It is possible to reject the Holy Spirit by consistently despising those humble servants who come with a burden from the Lord, attempting to tell people what they need to hear.  You do not have to go out and shake your clenched fist against the sky and loudly blaspheme the Holy Spirit.  That seldom happens.  But it routinely occurs that people being chided by the Holy Spirit for their sins reject the messenger, the one God has sent, and that is perilously close to rejecting the God Who sent the messenger. This borders on sin against the Holy Spirit, the One Who labors to bring us the whole truth.  Jesus said the Holy Spirit is not lightly insulted -- that if people rejected Jesus the Messiah they can find mercy, but their sin against the Holy Spirit would never be forgiven (Matt. 12:32).  Jesus is the Saviour, but the Holy Spirit is the One who convicts us of sin and draws us to repentance, so if we reject Him, we have no hope of salvation (John 6:8-11).

Thus, the rebels of Korah gathered together in concerted rebellion against the authority of Moses and the God Who had called him.  This threatened to sabotage not only the existence of the nation of Israel but God's plan to use Israel to bring forth Jesus. Together, the rebels re-wrote history:

13 Is it not enough that you have brought us up out of a land flowing with milk and honey to have us die in the wilderness, but you would also lord it over us?

In reality, when slaves in Egypt, they were not even getting straw to make their quota of bricks.  But now they portray Egypt as a land of milk and honey, accusing Moses of going down to Egypt in some grand plan for selfish political gain, to make himself prince over a nation of slaves.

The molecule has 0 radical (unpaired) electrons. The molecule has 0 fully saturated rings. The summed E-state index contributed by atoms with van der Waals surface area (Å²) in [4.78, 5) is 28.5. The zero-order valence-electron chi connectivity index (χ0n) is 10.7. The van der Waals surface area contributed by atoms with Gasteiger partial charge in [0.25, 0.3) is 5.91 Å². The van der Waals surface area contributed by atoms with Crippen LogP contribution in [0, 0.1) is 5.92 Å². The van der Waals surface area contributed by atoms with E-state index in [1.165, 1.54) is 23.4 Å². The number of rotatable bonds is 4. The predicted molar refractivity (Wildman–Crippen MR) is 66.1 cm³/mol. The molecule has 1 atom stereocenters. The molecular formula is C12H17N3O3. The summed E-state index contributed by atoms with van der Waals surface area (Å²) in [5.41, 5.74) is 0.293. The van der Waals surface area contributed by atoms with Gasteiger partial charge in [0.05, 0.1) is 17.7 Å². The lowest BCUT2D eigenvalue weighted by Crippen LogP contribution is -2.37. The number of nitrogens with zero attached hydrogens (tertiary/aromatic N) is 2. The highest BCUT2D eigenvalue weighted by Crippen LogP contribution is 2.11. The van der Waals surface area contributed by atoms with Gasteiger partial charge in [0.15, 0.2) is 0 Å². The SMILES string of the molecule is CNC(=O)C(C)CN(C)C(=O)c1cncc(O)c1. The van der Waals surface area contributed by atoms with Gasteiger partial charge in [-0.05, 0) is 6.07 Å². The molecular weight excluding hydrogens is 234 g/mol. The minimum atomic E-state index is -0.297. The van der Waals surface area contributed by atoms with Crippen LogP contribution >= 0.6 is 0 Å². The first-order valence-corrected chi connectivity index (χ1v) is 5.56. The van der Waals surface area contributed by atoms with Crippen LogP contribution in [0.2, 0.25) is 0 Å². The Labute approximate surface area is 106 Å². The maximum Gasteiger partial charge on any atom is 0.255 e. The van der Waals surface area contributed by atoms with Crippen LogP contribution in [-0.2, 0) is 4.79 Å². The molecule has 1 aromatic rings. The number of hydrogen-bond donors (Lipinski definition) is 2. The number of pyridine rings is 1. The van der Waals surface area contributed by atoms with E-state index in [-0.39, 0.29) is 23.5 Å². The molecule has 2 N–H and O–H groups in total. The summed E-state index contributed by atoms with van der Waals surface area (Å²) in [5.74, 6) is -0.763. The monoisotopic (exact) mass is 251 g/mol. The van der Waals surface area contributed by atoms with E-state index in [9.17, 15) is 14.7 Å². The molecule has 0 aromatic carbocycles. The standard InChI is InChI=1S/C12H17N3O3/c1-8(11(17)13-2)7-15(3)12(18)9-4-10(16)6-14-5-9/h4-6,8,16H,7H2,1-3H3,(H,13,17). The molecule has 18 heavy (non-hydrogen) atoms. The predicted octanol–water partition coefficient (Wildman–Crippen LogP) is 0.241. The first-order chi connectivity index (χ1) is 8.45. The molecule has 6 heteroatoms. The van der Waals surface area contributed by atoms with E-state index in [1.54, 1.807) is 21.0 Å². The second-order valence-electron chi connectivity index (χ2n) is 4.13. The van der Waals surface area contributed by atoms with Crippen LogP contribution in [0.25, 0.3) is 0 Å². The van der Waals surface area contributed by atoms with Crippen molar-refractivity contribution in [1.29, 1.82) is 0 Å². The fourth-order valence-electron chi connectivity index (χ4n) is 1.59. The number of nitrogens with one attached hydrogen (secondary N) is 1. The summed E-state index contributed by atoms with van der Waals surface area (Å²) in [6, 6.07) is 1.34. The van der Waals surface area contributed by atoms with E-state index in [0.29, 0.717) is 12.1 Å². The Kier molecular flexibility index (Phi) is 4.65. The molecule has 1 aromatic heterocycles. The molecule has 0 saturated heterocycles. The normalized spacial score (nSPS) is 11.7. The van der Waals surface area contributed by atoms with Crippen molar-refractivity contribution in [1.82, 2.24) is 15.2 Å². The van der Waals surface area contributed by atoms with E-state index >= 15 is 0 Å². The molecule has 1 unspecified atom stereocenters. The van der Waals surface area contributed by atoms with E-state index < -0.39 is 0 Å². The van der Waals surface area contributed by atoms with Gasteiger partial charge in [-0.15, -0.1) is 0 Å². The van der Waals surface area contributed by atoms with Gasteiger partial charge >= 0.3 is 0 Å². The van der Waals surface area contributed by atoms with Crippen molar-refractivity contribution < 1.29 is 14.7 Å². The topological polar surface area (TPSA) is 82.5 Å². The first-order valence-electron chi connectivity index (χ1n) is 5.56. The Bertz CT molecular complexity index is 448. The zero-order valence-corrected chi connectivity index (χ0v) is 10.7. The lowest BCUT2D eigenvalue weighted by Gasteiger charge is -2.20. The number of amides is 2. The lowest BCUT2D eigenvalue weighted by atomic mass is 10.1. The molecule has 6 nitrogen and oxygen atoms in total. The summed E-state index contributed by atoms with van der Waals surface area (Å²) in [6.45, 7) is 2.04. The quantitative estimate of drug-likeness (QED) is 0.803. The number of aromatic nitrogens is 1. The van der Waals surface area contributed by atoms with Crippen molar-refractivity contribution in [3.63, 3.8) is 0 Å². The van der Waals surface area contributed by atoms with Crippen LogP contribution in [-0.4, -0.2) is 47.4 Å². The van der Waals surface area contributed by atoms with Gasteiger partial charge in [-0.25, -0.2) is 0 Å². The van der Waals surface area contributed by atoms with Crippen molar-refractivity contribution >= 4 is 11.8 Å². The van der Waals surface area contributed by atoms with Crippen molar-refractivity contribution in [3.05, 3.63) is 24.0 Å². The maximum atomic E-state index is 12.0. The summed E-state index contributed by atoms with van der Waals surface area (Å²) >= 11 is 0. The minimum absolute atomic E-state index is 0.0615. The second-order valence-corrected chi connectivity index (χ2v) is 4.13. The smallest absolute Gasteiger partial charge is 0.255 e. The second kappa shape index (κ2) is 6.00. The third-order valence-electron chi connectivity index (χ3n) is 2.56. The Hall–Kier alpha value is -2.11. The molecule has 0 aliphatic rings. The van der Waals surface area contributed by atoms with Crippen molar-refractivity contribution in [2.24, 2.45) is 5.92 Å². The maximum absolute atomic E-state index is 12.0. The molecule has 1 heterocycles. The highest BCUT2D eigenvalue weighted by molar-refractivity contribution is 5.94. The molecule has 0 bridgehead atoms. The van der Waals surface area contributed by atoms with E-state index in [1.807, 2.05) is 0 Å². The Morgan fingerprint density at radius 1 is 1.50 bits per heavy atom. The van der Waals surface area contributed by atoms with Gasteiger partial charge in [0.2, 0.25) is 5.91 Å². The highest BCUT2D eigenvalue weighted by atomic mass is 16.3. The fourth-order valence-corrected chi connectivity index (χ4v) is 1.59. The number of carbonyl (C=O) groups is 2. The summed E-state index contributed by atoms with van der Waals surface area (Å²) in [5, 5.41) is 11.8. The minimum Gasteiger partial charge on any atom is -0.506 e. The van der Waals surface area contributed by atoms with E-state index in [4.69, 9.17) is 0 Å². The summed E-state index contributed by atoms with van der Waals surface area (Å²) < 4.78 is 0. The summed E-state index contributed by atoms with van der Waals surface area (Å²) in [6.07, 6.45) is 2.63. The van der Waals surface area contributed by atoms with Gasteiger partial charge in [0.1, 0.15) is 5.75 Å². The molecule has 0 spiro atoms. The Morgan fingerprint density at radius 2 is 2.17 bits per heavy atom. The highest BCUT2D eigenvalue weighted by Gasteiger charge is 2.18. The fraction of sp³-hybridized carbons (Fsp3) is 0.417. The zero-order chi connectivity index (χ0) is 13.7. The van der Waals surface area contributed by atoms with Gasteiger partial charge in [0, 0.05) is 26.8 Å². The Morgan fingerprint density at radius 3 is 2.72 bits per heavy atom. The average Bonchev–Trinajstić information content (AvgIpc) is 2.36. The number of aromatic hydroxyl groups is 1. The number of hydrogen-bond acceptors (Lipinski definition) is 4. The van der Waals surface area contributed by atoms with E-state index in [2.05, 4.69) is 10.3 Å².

14 Indeed, you have not brought us into a land flowing with milk and honey, nor have you given us an inheritance of fields and vineyards. Would you put out the eyes of these men? We will not come up!” 15 Then Moses became very angry and said to the Lord, “Do not regard their offering! I have not taken a single donkey from them, nor have I done harm to any of them.”

In short,

31 As he finished speaking all these words, the ground that was under them split open; 32 and the earth opened its mouth and swallowed them up, and their households, and all the men who belonged to Korah with their possessions. 33 So they and all that belonged to them went down alive to Sheol; and the earth closed over them, and they perished from the midst of the assembly. 34 All Israel who were around them fled at their outcry, for they said, “The earth may swallow us up!” 35 Fire also came forth from the Lord and consumed the two hundred and fifty men who were offering the incense.

But this terrible judgment from God did not turn the people who followed these leaders from their wickedness and discontent because the very next day:

But on the next day all the congregation of the sons of Israel grumbled against Moses and Aaron, saying, “You are the ones who have caused the death of the Lord’s people.”

Here we see the difference between sins of omission and ignorance, passion, or partial understanding versus blatant rejection of tremendous light and truth.  God is making it clear He will not be mocked and that He can bring swift judgment on defiant rebels, or He can judge them by denying them the grace to sincerely cry out to God. In this case, His judgment was immediate.  He brought plague on the rebels not swallowed up by the earth, killing 14,700.


Tomorrow, Part 2 of "The Unpardonable Sin."


Rev. Ted Pike is director of the National Prayer Network, a Christian/conservative watchdog organization.

To contact Rev. Ted Pike call (503) 631-3808 or email tedpike@truthtellers.org.